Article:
Only one of the three junior developers we hired was slightly familiar with monad transformers at the time they were hired. The other two were familiar with monads. We were able to get all three to contribute PRs in less than a week after they started. Within 3 to 6 months, I noticed they started being able to complete tasks with little supervision. One of them has been with us for little over an year, and they are now able to take on complicated tasks (major refactoring, learning new concepts, etc.) pretty much on their own.
Since the subject is hot, I just saw a tweet from Joe Kachmar
which expresses the very idea I want to combat: these things aren’t THAT hard to
teach. Of course a junior won’t be able to invent a new type of lenses, add a
new layer to our application’s monad stack, or re-invent
nobody’s expecting them to.
After a week of training, I am sure a junior developer can add a new REST API endpoint that is similar to one that’s already in our application. They can use getter lenses similar to the ones we already have, but targeting different fields: they can re-use the existing infrastructure to write “boring” code using whatever level of fancy Haskell is already there as a guide.
And sure, sometimes they’ll try something new and they’ll get stuck on a 20-page GHC type error. That’s when they ask for help, because they know it’s okay not knowing things, and there’s always someone available that’s happy to help (and they won’t help by fixing the error for them, but by guiding them into understanding and fixing the problem themselves).
It’s hard to focus on multiple solutions to the same problem. I am also worried that the “Boring Haskell Manifesto” can even be harmful in the long run.
Writing programs is really, really hard. Nothing focuses this feeling better than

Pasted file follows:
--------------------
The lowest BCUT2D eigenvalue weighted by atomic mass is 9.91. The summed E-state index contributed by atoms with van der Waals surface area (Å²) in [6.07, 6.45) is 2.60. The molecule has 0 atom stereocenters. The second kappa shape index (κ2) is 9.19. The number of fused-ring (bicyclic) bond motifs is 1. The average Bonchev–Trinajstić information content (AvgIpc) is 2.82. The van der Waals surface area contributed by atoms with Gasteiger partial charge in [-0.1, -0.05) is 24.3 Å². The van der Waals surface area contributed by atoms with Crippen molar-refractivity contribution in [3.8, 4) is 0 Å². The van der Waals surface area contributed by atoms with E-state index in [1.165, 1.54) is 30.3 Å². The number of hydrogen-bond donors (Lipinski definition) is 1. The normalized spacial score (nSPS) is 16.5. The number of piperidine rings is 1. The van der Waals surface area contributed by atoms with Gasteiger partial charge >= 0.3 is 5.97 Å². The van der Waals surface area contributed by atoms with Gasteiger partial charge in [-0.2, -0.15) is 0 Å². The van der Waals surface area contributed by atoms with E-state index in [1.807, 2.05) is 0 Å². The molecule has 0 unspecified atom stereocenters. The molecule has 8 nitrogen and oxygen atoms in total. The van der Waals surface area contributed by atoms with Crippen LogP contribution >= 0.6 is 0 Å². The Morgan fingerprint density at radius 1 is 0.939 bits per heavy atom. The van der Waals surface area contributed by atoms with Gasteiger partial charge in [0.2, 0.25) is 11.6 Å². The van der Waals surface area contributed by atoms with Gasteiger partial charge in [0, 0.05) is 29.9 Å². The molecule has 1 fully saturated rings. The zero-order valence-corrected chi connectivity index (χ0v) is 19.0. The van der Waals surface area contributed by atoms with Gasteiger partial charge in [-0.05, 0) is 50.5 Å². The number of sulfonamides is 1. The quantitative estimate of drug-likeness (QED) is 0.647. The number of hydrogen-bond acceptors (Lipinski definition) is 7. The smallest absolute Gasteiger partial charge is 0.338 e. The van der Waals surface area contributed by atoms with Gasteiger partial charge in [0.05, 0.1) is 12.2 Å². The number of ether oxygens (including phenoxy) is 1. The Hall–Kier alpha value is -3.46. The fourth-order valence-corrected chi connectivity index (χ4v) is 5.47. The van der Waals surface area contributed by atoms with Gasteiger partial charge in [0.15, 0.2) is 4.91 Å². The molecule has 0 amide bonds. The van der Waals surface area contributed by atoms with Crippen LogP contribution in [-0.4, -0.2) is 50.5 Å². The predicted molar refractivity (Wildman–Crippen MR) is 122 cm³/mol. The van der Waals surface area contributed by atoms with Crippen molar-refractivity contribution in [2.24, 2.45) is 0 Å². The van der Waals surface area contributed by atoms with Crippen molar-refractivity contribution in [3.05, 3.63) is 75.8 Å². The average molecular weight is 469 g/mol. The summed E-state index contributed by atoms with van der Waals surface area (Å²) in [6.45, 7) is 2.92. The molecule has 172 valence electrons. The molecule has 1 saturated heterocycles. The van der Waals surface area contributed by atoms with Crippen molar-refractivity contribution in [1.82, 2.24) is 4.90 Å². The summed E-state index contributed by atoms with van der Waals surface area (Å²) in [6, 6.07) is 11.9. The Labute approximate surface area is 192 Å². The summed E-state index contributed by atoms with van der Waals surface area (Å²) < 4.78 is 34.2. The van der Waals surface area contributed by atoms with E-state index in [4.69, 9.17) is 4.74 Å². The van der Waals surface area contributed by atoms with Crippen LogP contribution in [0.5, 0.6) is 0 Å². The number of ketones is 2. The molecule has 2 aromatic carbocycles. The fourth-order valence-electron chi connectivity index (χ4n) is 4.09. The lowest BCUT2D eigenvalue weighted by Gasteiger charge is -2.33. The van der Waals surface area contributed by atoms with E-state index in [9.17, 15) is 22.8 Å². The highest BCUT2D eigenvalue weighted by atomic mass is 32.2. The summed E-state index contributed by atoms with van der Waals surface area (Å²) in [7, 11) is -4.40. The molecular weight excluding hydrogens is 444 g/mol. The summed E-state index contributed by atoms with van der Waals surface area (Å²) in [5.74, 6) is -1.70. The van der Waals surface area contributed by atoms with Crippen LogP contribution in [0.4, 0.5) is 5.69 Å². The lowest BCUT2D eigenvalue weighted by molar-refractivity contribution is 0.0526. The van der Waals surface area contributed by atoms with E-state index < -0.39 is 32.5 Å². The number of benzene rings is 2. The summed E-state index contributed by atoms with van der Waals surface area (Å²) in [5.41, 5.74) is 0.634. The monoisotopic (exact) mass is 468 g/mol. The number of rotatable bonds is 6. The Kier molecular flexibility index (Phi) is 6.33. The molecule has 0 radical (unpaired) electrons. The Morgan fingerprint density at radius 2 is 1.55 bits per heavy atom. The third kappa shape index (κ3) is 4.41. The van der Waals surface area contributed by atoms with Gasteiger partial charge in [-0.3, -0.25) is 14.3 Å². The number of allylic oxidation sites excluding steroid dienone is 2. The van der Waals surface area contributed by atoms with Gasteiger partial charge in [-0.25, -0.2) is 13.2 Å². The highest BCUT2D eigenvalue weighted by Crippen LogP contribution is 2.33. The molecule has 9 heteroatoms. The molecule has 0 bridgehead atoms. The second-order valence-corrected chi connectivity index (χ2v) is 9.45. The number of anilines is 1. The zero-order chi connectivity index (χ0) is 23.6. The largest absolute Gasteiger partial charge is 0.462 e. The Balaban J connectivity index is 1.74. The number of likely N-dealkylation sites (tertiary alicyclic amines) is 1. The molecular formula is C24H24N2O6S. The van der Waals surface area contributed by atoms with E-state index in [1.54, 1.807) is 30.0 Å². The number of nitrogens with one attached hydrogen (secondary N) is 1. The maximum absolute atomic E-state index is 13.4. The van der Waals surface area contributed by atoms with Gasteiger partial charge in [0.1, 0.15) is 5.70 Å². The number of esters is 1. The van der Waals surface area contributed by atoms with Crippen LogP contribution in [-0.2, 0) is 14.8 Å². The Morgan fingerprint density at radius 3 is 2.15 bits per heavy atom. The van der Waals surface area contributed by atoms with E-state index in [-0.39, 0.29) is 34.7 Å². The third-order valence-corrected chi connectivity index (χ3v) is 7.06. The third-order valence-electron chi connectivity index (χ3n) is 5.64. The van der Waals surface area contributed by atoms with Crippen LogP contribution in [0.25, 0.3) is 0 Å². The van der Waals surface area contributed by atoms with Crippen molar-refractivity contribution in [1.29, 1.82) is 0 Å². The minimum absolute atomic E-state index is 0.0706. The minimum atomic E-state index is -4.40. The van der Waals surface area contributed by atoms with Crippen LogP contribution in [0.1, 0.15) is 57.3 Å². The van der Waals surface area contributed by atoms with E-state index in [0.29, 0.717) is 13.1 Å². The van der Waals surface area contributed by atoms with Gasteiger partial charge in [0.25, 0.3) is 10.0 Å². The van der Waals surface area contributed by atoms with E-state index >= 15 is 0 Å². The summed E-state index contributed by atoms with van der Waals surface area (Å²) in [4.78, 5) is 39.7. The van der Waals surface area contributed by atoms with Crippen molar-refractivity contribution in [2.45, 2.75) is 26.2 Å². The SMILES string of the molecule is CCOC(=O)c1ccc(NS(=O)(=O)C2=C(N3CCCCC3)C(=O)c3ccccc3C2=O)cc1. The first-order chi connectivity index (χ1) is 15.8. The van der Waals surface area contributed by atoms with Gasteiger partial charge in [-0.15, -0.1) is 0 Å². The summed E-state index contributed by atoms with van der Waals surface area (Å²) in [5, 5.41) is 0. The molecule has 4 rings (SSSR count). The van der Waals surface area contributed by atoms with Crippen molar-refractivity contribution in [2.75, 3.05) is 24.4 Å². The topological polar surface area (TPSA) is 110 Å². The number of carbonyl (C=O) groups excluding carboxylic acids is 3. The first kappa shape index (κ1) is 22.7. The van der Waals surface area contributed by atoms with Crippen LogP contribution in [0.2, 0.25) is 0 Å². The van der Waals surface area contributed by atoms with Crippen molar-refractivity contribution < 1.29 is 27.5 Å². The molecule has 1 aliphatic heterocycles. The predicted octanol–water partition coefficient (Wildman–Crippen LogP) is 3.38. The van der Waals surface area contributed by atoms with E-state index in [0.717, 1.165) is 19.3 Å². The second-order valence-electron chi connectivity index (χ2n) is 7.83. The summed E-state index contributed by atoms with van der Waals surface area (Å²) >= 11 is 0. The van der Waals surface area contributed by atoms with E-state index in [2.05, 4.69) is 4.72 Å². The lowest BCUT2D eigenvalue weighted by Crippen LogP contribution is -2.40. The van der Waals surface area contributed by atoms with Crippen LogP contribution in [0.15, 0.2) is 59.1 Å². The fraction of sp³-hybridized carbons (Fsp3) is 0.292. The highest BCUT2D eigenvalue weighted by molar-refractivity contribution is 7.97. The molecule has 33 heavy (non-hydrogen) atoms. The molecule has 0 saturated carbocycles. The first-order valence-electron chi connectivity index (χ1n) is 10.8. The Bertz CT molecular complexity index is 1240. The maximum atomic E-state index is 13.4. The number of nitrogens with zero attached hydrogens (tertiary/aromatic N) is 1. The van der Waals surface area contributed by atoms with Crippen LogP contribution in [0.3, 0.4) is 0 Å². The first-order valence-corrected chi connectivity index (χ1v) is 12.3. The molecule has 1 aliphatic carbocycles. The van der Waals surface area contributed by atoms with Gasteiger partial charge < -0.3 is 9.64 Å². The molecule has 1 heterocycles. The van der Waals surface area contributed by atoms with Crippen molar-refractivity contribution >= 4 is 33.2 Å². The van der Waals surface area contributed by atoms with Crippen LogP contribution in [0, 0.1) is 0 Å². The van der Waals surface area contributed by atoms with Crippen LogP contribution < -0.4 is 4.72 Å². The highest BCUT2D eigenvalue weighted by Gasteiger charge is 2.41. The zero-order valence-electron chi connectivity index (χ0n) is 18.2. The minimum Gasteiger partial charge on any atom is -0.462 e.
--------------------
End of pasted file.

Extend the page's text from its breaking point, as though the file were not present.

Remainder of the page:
writing pure FP, because it forces you to be clear, precise and thorough about
everything: you can’t ignore
Nothings, you can’t discard
you don’t get to shove things into a mutable global state.
Writing programs is really, really hard for everyone. It’s not only hard for junior developers. It’s also hard for senior developers. We haven’t figured this out, we’re not even close. We still have a terrible story for errors: their composability is far from ideal. We still have a lot of competing libraries for effects, and more seem to be coming. There are a lot of libraries to be explored and discovered.
I do think that each team should be careful when adding language extensions and choosing libraries for each project they work on. And I do think the “fancyness” needs to be taken into account. As Parsons put it on slack
fanciness of your code should be gated on the size of your mentoring/training budget if you value hiring juniors
I totally agree, although I would also add that another important aspect worth considering is the benefit of said fancyness.
There are many reasons one might want to stray off the beaten path. Fancy type-level code might save you a ton of code duplication, or it might add features that would otherwise make the code brittle or hard to maintain. For some projects, this may be worth it.
I don’t think a blessed set of libraries or extensions will help with this.
Which streaming library gets to be picked? Will it be
As I said, I think it’s the wrong thing to focus on.
We need to stop over-appreciating how hard it is to use “fancy” libraries like
recursion-schemes. Give junior developers a fighting
chance and they will surprise you.
I don’t think there’s anything that makes our company’s junior developer success story non-reproducible anywhere else. Our local university doesn’t focus on FP or Haskell (they do have one course where they teach Haskell, but that’s pretty much it). We were actually forced to take this route because there’s no other companies that do Haskell locally (as far as I know), so we can’t just find Haskell developers around.
I think this is reproducible anywhere, on pretty much any codebase. We just need to open up junior positions, and give them the support they need to succeed. Have you had some different experience? Is it hard to find junior developers that are somewhat familiar with monads?
Go out there, convince your team that they’re not actually living in an ivory tower. It’s not that hard, and we’re not special for understanding how to use these language extensions and libraries. We can teach junior developers how to use them.